Lawyers for a white Chicago police officer charged with murder in the shooting of black teenager Laquan McDonald opened their defense case Monday with a witness questioning the thoroughness and accuracy of the autopsy.

Chicago police Officer Jason Van Dyke listens during the fourth day of his first degree murder trial for the shooting death of Laquan McDonald at the Leighton Criminal Court Building on Thursday, Sept. 20, 2018. (Antonio Perez/ Chicago Tribune via AP, Pool)

Forensic pathologist Shaku Teas testified that at least 12 of the 16 shots fired by Officer Jason Van Dyke on Oct. 20, 2014, hit McDonald before he was on the ground. But prosecutors have cited police video to argue that Van Dyke fired many of the shots after McDonald was on the ground. They say the 17-year-old collapsed on the street 1.6 seconds after the first bullet hit him and was on the ground for more than 12 seconds as the shooting continued.

Chicago Police Officers stand guard as protesters rally outside the Leighton Criminal Courthouse in Chicago during the Officer Jason Van Dyke murder trial, Monday morning, Sept. 24, 2018. (Ashlee Rezin/Chicago Sun-Times via AP)

Dr. Ponni Arunkumar, Cook County’s chief medical examiner, testified last week that it was impossible to determine the exact order of the wounds. But Teas testified that a shot to McDonald’s neck was the first or second shot and was fired when he was still standing.

Chicago Police Officers stand guard as protesters rally outside the Leighton Criminal Courthouse in Chicago during the Officer Jason Van Dyke murder trial, Monday morning, Sept. 24, 2018. (Ashlee Rezin/Chicago Sun-Times via AP)
Chicago Police Officers stand guard as protesters rally outside the Leighton Criminal Courthouse in Chicago during the Officer Jason Van Dyke murder trial, Monday morning, Sept. 24, 2018. (Ashlee Rezin/Chicago Sun-Times via AP)

She said she believes the fourth shot hit McDonald’s right chest and “caused him to die rapidly.” She said the wound was consistent with McDonald being turned toward the officer when he was shot.

Chicago Police Officers stand guard as protesters rally outside the Leighton Criminal Courthouse during the Officer Jason Van Dyke murder trial, Monday morning, Sept. 24, 2018. | Ashlee Rezin/Chicago Sun-Times via AP)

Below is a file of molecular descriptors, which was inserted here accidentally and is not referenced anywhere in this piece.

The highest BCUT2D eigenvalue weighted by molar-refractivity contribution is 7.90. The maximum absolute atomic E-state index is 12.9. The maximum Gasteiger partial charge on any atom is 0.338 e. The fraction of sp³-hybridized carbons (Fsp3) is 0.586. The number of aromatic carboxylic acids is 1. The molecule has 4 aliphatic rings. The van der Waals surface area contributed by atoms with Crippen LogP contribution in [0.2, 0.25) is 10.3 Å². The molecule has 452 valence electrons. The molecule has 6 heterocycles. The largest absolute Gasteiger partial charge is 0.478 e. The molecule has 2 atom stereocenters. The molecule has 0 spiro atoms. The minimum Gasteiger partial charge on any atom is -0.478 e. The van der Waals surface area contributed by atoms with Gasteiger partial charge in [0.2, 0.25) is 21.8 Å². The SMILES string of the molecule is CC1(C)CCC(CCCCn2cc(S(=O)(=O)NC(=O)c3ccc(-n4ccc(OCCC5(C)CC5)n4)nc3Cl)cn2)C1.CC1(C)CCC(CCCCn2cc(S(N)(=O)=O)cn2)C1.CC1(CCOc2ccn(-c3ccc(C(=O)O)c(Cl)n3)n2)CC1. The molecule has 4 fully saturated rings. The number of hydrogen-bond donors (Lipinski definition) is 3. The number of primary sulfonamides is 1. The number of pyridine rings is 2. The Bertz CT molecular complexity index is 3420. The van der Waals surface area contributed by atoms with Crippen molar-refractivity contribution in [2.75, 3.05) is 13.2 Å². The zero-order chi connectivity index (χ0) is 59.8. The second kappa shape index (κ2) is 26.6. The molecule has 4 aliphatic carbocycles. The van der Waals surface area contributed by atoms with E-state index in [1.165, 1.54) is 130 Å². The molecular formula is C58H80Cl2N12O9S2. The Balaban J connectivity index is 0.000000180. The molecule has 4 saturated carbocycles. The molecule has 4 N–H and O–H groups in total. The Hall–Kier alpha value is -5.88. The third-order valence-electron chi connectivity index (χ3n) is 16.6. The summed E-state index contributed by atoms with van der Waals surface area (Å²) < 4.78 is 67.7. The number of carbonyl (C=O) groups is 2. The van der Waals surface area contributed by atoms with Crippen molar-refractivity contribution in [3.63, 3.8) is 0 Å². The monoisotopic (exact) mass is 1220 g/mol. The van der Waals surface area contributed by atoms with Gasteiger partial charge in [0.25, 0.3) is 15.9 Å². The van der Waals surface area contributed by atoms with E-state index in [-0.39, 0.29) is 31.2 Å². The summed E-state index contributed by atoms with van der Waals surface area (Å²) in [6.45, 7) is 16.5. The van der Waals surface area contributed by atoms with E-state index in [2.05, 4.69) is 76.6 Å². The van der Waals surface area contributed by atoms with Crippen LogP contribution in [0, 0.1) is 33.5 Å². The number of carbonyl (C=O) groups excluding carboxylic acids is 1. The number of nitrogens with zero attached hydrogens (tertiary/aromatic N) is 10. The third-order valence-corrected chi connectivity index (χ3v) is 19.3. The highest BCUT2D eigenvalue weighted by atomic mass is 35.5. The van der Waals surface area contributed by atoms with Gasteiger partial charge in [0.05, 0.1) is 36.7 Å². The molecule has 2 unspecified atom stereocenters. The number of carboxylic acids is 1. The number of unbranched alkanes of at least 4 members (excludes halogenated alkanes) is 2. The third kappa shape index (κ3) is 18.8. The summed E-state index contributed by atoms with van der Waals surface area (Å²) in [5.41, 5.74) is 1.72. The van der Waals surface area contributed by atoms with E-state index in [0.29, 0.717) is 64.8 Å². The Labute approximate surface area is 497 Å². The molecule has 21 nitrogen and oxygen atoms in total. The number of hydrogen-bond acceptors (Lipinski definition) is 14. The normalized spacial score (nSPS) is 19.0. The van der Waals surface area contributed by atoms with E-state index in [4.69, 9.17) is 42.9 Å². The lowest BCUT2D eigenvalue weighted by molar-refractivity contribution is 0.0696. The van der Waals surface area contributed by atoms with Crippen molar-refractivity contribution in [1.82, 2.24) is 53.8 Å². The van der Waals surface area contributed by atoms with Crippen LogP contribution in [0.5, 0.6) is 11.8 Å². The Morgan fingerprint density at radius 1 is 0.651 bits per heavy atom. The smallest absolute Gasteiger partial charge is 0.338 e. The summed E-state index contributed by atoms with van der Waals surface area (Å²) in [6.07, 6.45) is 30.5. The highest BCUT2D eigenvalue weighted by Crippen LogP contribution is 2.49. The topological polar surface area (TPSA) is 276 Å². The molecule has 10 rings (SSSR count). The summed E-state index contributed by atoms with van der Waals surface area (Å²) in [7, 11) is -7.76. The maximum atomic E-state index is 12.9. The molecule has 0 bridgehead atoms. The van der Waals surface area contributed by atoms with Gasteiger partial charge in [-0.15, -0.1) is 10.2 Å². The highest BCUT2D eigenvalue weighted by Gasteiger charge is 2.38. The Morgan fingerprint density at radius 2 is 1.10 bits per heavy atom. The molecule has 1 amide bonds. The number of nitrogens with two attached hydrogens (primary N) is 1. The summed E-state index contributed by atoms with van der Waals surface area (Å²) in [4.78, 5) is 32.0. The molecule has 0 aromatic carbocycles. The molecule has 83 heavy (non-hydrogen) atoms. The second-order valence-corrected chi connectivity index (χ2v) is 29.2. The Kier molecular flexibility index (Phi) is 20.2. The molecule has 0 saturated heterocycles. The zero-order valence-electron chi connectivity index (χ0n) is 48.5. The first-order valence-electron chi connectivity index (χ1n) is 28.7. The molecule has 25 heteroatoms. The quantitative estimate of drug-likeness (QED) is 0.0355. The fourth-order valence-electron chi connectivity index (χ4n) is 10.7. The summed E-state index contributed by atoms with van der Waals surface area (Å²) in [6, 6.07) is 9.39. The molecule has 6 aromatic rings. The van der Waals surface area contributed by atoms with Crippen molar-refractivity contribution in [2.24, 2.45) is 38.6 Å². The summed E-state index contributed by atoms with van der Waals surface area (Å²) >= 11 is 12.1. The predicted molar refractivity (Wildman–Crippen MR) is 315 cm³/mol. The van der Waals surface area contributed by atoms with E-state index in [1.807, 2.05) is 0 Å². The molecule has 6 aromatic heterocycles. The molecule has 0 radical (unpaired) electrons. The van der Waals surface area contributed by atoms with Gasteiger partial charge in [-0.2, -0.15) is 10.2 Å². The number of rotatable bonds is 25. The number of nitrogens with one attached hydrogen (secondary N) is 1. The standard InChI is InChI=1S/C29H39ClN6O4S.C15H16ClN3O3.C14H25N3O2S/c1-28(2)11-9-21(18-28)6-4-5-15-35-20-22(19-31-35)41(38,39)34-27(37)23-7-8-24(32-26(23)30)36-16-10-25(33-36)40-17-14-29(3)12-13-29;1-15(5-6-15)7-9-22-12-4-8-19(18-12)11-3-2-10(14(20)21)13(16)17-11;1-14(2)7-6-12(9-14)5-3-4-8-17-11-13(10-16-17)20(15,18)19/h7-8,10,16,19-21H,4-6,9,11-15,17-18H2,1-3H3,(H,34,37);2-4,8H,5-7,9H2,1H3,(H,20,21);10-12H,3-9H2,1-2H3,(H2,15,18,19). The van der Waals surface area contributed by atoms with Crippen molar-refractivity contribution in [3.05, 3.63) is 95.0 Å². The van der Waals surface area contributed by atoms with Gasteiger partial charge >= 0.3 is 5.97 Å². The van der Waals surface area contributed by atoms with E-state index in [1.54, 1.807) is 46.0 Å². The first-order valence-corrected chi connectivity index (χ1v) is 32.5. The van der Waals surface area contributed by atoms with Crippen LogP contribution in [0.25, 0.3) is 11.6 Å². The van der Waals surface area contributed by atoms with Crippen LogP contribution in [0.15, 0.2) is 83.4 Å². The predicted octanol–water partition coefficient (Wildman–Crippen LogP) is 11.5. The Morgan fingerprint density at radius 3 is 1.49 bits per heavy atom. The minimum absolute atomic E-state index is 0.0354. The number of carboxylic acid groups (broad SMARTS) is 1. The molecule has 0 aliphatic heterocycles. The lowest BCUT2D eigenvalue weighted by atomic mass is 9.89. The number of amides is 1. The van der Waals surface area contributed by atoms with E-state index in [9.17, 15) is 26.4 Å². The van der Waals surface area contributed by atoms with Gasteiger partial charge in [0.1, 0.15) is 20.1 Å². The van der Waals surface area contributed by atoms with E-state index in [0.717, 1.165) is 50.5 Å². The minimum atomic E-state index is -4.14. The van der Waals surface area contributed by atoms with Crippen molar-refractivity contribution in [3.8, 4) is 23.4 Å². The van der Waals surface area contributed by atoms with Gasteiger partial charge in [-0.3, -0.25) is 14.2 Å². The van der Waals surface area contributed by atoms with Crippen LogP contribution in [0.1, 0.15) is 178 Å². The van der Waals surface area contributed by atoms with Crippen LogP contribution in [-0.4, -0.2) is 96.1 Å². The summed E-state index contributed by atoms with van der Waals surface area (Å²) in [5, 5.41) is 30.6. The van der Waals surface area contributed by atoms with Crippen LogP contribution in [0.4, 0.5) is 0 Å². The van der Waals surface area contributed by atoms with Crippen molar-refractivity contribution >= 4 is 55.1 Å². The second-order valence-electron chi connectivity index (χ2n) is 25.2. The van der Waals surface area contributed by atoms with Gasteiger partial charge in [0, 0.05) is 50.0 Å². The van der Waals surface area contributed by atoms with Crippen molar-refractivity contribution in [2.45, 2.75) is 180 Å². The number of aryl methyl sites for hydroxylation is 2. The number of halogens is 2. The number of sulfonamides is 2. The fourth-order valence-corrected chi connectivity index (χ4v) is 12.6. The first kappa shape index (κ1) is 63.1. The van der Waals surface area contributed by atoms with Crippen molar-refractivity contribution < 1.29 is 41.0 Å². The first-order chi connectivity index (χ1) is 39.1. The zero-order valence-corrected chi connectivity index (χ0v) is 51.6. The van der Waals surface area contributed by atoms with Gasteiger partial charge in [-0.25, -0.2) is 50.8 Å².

Dashcam video shows Van Dyke opened fire as McDonald walked away from police with a small knife in his hand. Van Dyke’s attorneys have argued that he was afraid for his life and acted according to his training. Prosecutors have stressed that no other officers who encountered McDonald opened fire. Prosecutors rested their case Thursday.

Protesters rally outside the Leighton Criminal Courthouse in Chicago during the Officer Jason Van Dyke murder trial, Monday morning, Sept. 24, 2018. (Ashlee Rezin/Chicago Sun-Times via AP)
Protesters rally outside the Leighton Criminal Courthouse in Chicago during the Officer Jason Van Dyke murder trial, Monday morning, Sept. 24, 2018. (Ashlee Rezin/Chicago Sun-Times via AP)

A big question remaining for the trial is whether Van Dyke will testify. He isn’t obligated to testify, but he has the right to take the stand to give his version of what happened.

Chicago Police Officers stand guard as protesters rally outside the Leighton Criminal Courthouse in Chicago during the Officer Jason Van Dyke murder trial, Monday morning, Sept. 24, 2018. (Ashlee Rezin/Chicago Sun-Times via AP)

Another question is which — if any — other officers at the scene the defense will call to testify. Prosecutors called several last week, but others, including two charged with trying to cover up what happened to protect Van Dyke, have not testified.

Source: The Associated Press

Sign up to receive our latest news!

By submitting this form, I agree to the terms.